The old school New York Football Giants love players that can play multiple positions. Frank Gifford played on both sides of the line of scrimmage from 1952 to 1964. The eight-time Pro Bowler made there at three different positions: running back (34 career rushing touchdowns), defensive back, and wideout (43 career receiving touchdowns). He also played quarterback.
While times have definitely changed, the Giants still have a strong affinity for players that can contribute in multiple facets of the game. One kid that definitely can fit multiple bills while in blue is safety Cooper Taylor. Several of the Big Blue Faithful have already voiced a very piqued curiosity about this draft pick. Recent OTA (organized team activities) comments from safeties coach Dave Merritt only intensify the interest.
“I like his size. I like his mental. Cooper is a very intelligent young man. Right now we have him playing the Will position as well as a safety and so I really like his size and his mental capacity, but he is a rookie. He’s messing up just like normal rookies would do and so he’s running around, but he has a lot on his plate. But I really like his size. 6-4, running a 4.4 40, I mean that’s pretty good. God didn’t bless me with that type of size, even as a linebacker.”
Immediate assumptions came post-draft about making Taylor a bit of a hybrid safety/linebacker out in defensive coordinator Perry Fewell’s scheme — especially the ones that call for more nickel and dime. Merritt’s statements, along with current depth at the safety position (Antrel Rolle, Stevie Brown, a transitioning Terrell Thomas, Ryan Mundy, Tyler Sash and Will Hill), suggest there could be some new (bigger at 6’5”, 230lbs.) blood in that backfield that can also drop down. The kid has one other Giants-like quality.
“I’m willing to play injured, and I’ve been very productive when I have done that,” said Taylor, pre-draft.
As some of those three and four safety looks benefited the Giants in 2012, this new type of transitional player may help even more in the 2013 NFL season, provided the crossbreed can fulfill the NFL level task before him. The general consensus seems to be leaning towards the affirmative.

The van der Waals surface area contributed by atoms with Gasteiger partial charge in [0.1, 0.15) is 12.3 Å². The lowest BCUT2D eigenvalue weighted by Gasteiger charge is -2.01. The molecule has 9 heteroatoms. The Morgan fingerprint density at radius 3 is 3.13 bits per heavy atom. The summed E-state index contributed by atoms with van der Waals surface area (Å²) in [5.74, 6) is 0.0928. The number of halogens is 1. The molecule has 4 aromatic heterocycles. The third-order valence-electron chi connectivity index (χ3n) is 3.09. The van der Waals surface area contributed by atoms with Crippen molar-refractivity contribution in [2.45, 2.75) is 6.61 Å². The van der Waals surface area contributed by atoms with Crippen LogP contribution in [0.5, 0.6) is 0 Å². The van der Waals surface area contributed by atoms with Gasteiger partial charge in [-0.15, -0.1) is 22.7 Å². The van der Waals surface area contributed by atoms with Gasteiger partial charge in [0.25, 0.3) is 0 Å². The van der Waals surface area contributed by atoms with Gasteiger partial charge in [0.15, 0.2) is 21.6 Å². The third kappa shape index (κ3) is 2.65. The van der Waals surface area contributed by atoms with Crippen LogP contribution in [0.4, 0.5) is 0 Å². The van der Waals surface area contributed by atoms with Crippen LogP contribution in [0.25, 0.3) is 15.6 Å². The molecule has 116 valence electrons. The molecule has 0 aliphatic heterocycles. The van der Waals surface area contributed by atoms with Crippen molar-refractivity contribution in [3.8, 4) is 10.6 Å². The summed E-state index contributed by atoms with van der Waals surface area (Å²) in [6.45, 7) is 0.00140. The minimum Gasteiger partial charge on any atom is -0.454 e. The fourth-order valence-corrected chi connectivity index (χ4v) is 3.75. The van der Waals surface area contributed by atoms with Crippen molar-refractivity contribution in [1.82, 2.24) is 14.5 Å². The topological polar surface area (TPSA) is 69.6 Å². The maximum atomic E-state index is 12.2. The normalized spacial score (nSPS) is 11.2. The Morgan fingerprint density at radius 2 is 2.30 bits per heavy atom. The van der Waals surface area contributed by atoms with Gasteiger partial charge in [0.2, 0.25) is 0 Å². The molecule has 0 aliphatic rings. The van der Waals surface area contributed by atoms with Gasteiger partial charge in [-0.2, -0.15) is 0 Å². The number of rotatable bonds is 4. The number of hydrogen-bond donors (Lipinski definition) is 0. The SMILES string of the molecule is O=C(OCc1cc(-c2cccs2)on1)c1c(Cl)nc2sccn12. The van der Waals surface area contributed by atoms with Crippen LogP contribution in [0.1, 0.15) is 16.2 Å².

Cooper Taylor was drafted in the fifth-round of this year’s draft from the University of Richmond, but the feelings of his previous coaches says he’s worth more. His Richmond Spiders head coach Danny Rocco (who himself played linebacker) thought highly of him — to the point where he an injury to Taylor had Rocco feeling “dejected” at the possible loss of his player.
"Cooper has the physical numbers to maybe be a linebacker, to play near the line of scrimmage, to rush the passer," Rocco said. "But he also has the range and speed and ball skills to play in the back end. The more he's fluid and moving around, the more he can give the offense different things to worry about and deal with."
Former coach (and current University of Richmond defensive coordinator) Bob Trott was also once with the New York Giants as a defensive assistant (’91-’92). He, too, has a strong and positive outlook for Taylor.
“Quite frankly, some NFL teams like big safeties, and some of them don’t,” Trott said. “I would love to coach him in the NFL. My experiences, with the safeties I’ve had, I’ll take him any day. He’s going to get a chance if he gets drafted or he doesn’t get drafted. He has got the intangibles. He’ll do really, really well on (an NFL) team. Some teams have him rated really high, and some teams don’t even have him on the board. It just really depends on what that team likes.”
General Manager Jerry Reese gave his obligatory comments post-draft about the pick.
“Cooper Taylor from Richmond is a transfer from Georgia Tech – big size-speed safety that we think has a really nice upside. I can envision him honestly on special teams with that size and speed. I can envision him being that third safety in some the three-safety looks that (defensive coordinator) Perry Fewell likes to use sometimes. A big, tough guy, we like his skill set. He’s got some redeeming qualities that we liked and he’ll create some competition in the backfield with our safety group.”
And one last tidbit spoke about the safety’s character, as Taylor spoke on Coughlin last month:
“Coach Coughlin is a hard-nosed guy, a great football coach who demands perfection, and definitely a person who strives at getting his players to understand and focus on the details. It definitely helps, especially as rookies, because we’re trying to figure out the game. In order to be great, you have to do the little things right, and coach Coughlin definitely teaches that, professes that, and tries to instill that in the rookies.”
Cooper Taylor already sounds like he fits the Big Blue uniform; next is whether or not he righteously begets our curiosity (and hopes).
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